In its annual report on cancer, the American Cancer Society shared some good news Wednesday. The death rate for cancer fell by 2.2% from 2016 to 2017, the last year measured. That was the biggest one-year drop ever, and it was fueled largely by a decline in deaths caused by lung cancer, the organization said. New treatments have significantly increased survival rates for lung cancer. and people are smoking less.

The overall death rate declined by 29% from 1991 to 2017. That was largely due to improvements among four major cancers: lung, colorectal, breast, and prostate.

The U.S. cancer death rate fell from 155.9 per 100,000 people in 2016 to 152.4 per 100,000 in 2017 — a 2.2% decline.

“This year is a real standout,” Robert H. Vonderheide, director of Penn’s Abramson Cancer Center, said of the report. While death rates have been declining for many years, he was pleased to see that the speed of the drop is accelerating.

“I think what we’re seeing for the first time is a bend in this curve toward better outcomes for our patients,” Vonderheide said.

He said he thinks the improvements are likely to continue because of gains in prevention, identification, and treatment. He credited immune therapies for cancer for a big part of the drop but said that efforts to reduce and stop smoking are also paying off.

One cloud hanging over the rosier stats is the nation’s obesity epidemic, which could push numbers up. “Obesity is a major cause of cancer,” Vonderheide said. “In Philadelphia, we have some of the highest rates of obesity in the country.”

And the report pointed out that cancer is still the leading cause of death for 40- to 79-year-olds. It’s second to heart disease for people over 80.

The cancer society estimated there will be 1.8 million new cases of cancer diagnosed this year in the United States and 606,520 deaths.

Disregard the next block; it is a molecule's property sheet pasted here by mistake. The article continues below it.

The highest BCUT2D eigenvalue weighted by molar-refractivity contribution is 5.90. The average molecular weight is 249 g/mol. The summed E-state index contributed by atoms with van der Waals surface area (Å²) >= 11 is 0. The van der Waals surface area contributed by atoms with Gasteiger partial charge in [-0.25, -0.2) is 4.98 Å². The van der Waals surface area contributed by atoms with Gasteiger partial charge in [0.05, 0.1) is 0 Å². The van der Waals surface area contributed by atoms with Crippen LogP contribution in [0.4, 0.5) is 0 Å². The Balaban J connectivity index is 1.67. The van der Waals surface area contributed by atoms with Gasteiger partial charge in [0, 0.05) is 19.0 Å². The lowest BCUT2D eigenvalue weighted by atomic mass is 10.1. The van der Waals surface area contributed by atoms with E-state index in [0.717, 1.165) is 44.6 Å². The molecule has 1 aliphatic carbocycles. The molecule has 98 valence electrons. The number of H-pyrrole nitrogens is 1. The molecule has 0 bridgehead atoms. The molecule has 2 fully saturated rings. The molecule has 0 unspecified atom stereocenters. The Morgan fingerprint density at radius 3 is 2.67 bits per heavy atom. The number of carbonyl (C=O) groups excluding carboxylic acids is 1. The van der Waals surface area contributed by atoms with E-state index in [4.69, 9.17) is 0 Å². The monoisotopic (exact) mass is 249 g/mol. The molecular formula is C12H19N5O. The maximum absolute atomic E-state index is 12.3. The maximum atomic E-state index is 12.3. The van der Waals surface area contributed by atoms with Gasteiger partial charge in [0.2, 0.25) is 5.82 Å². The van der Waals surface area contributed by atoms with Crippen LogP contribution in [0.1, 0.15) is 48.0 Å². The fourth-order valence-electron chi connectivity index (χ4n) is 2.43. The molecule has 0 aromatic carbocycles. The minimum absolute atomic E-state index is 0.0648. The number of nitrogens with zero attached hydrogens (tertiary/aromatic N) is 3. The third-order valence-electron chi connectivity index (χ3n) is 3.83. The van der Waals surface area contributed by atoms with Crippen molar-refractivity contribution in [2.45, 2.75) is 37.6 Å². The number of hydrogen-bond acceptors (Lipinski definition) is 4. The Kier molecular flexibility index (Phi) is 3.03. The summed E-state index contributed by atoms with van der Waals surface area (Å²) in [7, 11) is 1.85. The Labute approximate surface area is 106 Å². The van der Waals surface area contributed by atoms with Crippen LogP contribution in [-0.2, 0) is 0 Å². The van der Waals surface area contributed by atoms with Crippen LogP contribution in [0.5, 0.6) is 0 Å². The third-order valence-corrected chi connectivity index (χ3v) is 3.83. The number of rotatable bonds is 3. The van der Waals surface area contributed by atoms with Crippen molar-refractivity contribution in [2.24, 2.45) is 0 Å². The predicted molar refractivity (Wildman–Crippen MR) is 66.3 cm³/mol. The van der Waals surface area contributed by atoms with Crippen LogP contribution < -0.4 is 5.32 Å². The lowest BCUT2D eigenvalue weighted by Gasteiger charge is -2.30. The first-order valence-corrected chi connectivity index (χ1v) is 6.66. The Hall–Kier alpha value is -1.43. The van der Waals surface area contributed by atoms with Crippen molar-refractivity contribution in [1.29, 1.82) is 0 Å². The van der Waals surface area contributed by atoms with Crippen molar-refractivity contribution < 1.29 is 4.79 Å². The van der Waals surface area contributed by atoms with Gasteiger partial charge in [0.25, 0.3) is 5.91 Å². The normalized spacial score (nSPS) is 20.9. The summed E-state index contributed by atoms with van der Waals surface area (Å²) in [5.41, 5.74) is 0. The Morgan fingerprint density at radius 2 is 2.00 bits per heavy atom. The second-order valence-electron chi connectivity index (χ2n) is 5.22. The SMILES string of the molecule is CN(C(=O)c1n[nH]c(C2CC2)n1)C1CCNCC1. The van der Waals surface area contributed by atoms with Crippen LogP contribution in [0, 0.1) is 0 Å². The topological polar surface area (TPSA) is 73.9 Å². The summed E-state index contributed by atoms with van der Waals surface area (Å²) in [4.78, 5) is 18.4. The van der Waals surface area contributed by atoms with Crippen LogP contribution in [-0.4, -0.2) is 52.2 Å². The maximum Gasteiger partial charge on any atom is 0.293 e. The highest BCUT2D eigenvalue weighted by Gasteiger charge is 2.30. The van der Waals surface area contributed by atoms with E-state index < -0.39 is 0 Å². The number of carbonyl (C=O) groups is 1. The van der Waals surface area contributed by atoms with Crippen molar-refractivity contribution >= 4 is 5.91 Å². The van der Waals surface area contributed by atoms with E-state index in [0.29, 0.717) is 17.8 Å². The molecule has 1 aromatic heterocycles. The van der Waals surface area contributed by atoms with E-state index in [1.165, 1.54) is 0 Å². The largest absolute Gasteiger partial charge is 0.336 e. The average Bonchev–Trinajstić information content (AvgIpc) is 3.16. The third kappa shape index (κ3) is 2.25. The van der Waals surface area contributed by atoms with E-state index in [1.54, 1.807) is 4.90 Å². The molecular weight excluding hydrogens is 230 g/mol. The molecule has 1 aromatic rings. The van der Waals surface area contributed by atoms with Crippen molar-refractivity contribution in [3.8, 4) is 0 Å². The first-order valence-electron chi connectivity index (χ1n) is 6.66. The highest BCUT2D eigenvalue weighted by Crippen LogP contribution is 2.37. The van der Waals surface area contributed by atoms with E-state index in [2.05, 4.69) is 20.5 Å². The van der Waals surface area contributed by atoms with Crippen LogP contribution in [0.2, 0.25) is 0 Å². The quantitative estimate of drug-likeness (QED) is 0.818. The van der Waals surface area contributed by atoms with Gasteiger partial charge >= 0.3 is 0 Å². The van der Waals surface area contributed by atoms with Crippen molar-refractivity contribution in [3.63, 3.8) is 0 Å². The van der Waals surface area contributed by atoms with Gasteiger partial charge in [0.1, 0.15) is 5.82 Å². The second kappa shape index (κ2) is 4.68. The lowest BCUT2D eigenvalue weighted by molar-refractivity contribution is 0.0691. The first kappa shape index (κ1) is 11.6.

The report did not provide long-term data for cities or states. Vonderheide said Philadelphia has relatively high cancer rates because the city has lots of smokers and possibly because of environmental exposures along the I-95 corridor. The city also has a large population of people, especially Ashkenazi Jews, who are at risk for some hereditary cancers. On the plus side, a high proportion of Philadelphia teens have gotten a vaccine that prevents cervical cancer.

The cancer society estimated that 15,710 people in New Jersey and 27,860 in Pennsylvania would die of cancer this year.

With one exception — lung cancer in men — incidence rates for cancer in general, as well as breast, colorectal, lung, non-Hodgkin’s lymphoma, and prostate cancers, were higher than the national average in both New Jersey and Pennsylvania from 2012 to 2016, the new report said.

In a cancer society report released in 2015, which covered 2007 to 2011, cancer incidence rates were also generally higher in New Jersey and Pennsylvania than in the nation as a whole.

The new report found that Pennsylvania had higher mortality rates than the national average for all cancers from 2013 to 2017, as it did from 2007 to 2011. In New Jersey, overall cancer mortality rates were lower than the national average in the new report and close to the national average for most of the individual cancers analyzed. Mortality rates fell in both states between the two reports. A cancer society spokesperson said the numbers could not be compared directly.

Nationally, lung cancer is still the top cancer killer, but death rates have dropped by 51% for men since 1990 and by 26% for women.

The report said melanoma, a form of skin cancer, has had a particularly strong improvement in survival due to new treatments.

Meanwhile, progress has slowed for colorectal, breast, and prostate cancers, diseases that can often be detected early with screening.

The incidence of other cancers is increasing: kidney, pancreas, liver, oral cavity and pharynx, and melanoma.

The five-year survival rate for all cancers combined diagnosed between 2009 and 2015 was 67%. It was 68% for whites and 62% for blacks.